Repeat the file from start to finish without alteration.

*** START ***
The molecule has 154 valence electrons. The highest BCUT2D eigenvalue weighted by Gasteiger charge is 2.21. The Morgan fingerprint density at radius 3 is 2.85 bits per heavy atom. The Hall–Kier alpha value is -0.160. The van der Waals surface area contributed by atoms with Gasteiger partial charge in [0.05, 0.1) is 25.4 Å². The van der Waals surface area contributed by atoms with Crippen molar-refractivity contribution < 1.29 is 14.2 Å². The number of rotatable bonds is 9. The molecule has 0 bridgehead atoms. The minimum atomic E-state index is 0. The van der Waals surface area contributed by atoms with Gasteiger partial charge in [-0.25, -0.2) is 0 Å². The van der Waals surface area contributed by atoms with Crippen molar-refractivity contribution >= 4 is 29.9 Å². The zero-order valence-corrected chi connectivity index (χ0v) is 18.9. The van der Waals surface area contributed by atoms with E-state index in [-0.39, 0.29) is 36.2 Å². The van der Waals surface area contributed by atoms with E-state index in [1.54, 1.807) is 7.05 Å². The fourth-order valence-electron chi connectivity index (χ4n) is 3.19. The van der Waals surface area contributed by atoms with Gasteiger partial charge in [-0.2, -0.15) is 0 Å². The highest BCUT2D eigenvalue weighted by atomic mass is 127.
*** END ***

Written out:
The molecule has 154 valence electrons. The highest BCUT2D eigenvalue weighted by Gasteiger charge is 2.21. The Morgan fingerprint density at radius 3 is 2.85 bits per heavy atom. The Hall–Kier alpha value is -0.160. The van der Waals surface area contributed by atoms with Gasteiger partial charge in [0.05, 0.1) is 25.4 Å². The van der Waals surface area contributed by atoms with Crippen molar-refractivity contribution < 1.29 is 14.2 Å². The number of rotatable bonds is 9. The molecule has 0 bridgehead atoms. The minimum atomic E-state index is 0. The van der Waals surface area contributed by atoms with Gasteiger partial charge in [-0.25, -0.2) is 0 Å². The van der Waals surface area contributed by atoms with Crippen molar-refractivity contribution >= 4 is 29.9 Å². The zero-order valence-corrected chi connectivity index (χ0v) is 18.9. The van der Waals surface area contributed by atoms with E-state index in [-0.39, 0.29) is 36.2 Å². The van der Waals surface area contributed by atoms with E-state index in [1.54, 1.807) is 7.05 Å². The fourth-order valence-electron chi connectivity index (χ4n) is 3.19. The van der Waals surface area contributed by atoms with Gasteiger partial charge in [-0.2, -0.15) is 0 Å². The highest BCUT2D eigenvalue weighted by atomic mass is 127.